Pharmaceutical Benefit Scheme (PBS) In Australia: An Overview

Introduction to PBS scheme and its purpose

Pharmaceutical benefit scheme (PBS) can be described as a program formulated by the Australian Government that provides prescription drugs at subsidized rates to the Australian citizens. This scheme was established in the year 1948 under the Pharmaceutical Benefits Act of 1947. The main reason for the establishment of PBS is to ensure that the Australian can have proper access to the reliable and affordable and necessary drugs. Currently the cost of the of the drugs have increased and due to this PBS is undergoing scrutiny (Cheng et al., 2012). The PBS scheme entirely focusses at the community level instead of the hospital setting which a responsibility of the local and the state government. Thus, it can be inferred that the PBS scheme along with the Medicare is one of the basic component of the Australian Healthcare. The medications that are listed only within the pharmaceutical benefit schedule receives the Medicare. The PBS scheme faces both the opportunities and challenges. One of the prime challenges that are faced by the PBS scheme is the enlisting of the new pharmaceuticals. It has been the rule that the 10 million per year is to be approved by the cabinet. However, due to budget pressures, the listing of several pharmaceuticals like severe asthma, chronic pain, schizophrenia is deferred (, 2018). This study is based on the critical analysis of the Pharmaceutical benefit scheme and consumption of medicines in Australia.

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Pharmaceutical Benefit Scheme (PBS) was implemented in the healthcare facility so that in case of emergency or in the need of medication, without any extra prescription or paper, medications could be provided to the patient in need. ThisPBS chart is inclusive of PBS and non-PBS medications and is based on the best evidence available (Clarke, 2012). Despite the fact that these PBS medication chart, which is divided in several section depending on the demand and availability of the drug, these charts has not been changed much in the recent times. The following chart provides a detailed idea regarding this process (Mellish et al., 2015).

(Mellish et al., 2015)

As it is visible in the list that with time, the restriction in the PBS list decreased continuously and the involvement of the newly discovered lifesaving drugs in the PBS list were delayed which affected patients and their health condition.  However, as per the National Health Act 1953 and the National Health (Pharmaceutical Benefits) Regulations 1960, one medicine is valid to be enlisted in the PBS list only after it is registered under the Therapeutic Goods Administration. The government has appointed a non-governmental body namely Pharmaceutical Benefits Advisory Committee, that decides the incorporation of medicines in the PBS list.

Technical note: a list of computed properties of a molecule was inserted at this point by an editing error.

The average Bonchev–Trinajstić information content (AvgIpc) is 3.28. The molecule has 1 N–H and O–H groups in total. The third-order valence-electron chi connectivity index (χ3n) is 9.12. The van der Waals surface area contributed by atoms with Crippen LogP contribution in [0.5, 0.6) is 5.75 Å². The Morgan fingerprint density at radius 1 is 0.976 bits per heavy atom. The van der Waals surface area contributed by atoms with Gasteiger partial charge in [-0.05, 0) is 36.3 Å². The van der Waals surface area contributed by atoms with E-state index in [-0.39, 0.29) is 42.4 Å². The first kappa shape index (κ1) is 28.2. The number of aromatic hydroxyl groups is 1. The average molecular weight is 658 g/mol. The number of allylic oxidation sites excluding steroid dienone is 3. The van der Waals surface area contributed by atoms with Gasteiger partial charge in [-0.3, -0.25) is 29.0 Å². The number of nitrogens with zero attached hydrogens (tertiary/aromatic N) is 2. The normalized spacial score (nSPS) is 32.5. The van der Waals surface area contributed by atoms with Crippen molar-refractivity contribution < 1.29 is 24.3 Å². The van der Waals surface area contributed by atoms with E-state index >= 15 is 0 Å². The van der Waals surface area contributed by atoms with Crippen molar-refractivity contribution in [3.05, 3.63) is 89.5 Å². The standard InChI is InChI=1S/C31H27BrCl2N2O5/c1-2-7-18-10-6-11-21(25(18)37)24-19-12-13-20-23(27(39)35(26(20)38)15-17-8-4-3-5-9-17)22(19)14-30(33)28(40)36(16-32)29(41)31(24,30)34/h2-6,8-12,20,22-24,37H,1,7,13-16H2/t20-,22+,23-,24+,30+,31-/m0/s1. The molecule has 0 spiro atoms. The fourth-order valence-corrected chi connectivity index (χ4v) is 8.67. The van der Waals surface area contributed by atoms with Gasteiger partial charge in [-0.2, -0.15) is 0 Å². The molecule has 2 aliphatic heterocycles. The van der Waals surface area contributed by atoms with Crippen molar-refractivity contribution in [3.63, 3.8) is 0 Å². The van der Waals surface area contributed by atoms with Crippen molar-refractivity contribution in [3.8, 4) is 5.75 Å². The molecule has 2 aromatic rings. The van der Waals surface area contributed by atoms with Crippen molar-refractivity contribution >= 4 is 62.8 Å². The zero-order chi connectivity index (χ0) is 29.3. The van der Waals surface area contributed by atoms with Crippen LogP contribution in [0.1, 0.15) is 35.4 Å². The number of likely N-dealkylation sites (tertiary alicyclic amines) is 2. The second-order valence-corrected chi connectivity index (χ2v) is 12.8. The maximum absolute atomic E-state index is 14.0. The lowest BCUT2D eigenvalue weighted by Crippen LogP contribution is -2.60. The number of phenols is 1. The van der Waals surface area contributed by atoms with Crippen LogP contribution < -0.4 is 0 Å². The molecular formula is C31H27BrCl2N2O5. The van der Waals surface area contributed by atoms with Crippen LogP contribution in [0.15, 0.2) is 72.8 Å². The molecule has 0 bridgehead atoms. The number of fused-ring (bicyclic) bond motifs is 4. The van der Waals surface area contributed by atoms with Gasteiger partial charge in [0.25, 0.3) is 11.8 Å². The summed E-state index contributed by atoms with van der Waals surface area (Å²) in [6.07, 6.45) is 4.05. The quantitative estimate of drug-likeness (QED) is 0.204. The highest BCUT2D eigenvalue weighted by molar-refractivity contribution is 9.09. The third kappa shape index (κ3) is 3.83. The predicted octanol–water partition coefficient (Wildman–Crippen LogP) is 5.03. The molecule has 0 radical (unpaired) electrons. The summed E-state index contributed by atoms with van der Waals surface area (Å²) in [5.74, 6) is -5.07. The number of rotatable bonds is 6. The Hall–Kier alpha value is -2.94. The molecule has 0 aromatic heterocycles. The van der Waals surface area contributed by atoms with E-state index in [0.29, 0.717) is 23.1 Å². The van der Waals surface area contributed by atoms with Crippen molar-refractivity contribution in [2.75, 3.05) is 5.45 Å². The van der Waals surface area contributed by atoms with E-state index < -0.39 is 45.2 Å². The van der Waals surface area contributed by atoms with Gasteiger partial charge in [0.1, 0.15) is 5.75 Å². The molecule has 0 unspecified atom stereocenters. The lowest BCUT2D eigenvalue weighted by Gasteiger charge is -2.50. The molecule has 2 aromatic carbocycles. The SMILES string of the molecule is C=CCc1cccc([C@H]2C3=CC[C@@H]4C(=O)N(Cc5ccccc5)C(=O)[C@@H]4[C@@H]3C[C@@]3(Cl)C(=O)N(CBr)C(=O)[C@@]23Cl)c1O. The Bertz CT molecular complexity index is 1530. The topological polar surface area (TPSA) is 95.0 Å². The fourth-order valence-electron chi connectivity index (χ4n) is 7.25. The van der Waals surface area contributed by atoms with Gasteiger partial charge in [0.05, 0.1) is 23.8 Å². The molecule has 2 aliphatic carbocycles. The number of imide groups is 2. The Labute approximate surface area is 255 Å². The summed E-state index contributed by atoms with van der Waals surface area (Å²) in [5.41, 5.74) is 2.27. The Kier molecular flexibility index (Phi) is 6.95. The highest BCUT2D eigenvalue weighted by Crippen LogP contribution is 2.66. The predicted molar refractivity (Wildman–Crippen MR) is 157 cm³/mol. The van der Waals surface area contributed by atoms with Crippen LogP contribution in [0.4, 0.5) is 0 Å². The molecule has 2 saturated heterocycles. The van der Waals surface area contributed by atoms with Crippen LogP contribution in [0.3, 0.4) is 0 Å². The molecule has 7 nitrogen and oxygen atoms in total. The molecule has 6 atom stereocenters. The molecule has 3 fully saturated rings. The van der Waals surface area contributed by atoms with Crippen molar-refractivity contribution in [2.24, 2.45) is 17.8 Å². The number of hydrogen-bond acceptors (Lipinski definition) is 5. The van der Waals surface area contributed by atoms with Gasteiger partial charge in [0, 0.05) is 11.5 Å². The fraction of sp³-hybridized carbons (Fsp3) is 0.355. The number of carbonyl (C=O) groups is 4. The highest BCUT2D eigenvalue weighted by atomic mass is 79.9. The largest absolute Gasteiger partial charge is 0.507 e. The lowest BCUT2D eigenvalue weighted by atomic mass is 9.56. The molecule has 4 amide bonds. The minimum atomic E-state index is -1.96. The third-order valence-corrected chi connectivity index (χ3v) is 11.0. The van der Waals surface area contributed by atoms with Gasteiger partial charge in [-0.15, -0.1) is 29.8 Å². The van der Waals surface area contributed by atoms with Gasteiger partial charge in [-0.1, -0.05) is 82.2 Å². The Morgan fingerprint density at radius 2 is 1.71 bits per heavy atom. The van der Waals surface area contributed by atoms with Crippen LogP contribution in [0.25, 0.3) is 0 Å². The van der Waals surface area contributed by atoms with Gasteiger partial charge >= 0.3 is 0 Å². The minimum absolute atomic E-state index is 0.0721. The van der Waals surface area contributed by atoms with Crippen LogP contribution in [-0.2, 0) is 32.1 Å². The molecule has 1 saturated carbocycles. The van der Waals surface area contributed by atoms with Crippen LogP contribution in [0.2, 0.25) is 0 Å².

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Challenges and opportunities faced by the PBS scheme

The following table determines the total expenditure of Australian government on PBS and incorporation of new drugs in the list over the years (Cheng et al., 2012).

As per this table, a steady growth in the generation, involvement and update of the PBS has been seen from 2005 to 2013. During these years, annual growth has been seen increasing by in a steady manner however; the rate of other annual section which is section 100 has been seen increasing with an average of almost 20%.

Further, average annual growth from expenditure to annual growth rate is presented through the table below.









Expenditure  (millions)









Annual Growth Rate







Within these, the expenditure in the chemotherapy section has been mentioned as the fastest growing section in the medication section with a total expenditure of 63% of the entire PBS budget. Further, the drugs that were generated for life threatening disease and rare diseases had 13% of the total expenditure (, 2018). Besides these, discussing the financial implication requires the discussion about changes in the health budget of Australia, changes in the DHS and MBS systems, increased use of medication, and limits the usage restriction. This will affect the financial condition of the authority providing the PBS scheme to the population and the risk of disease will increase due to increased uncertainty of medication use (, 2018).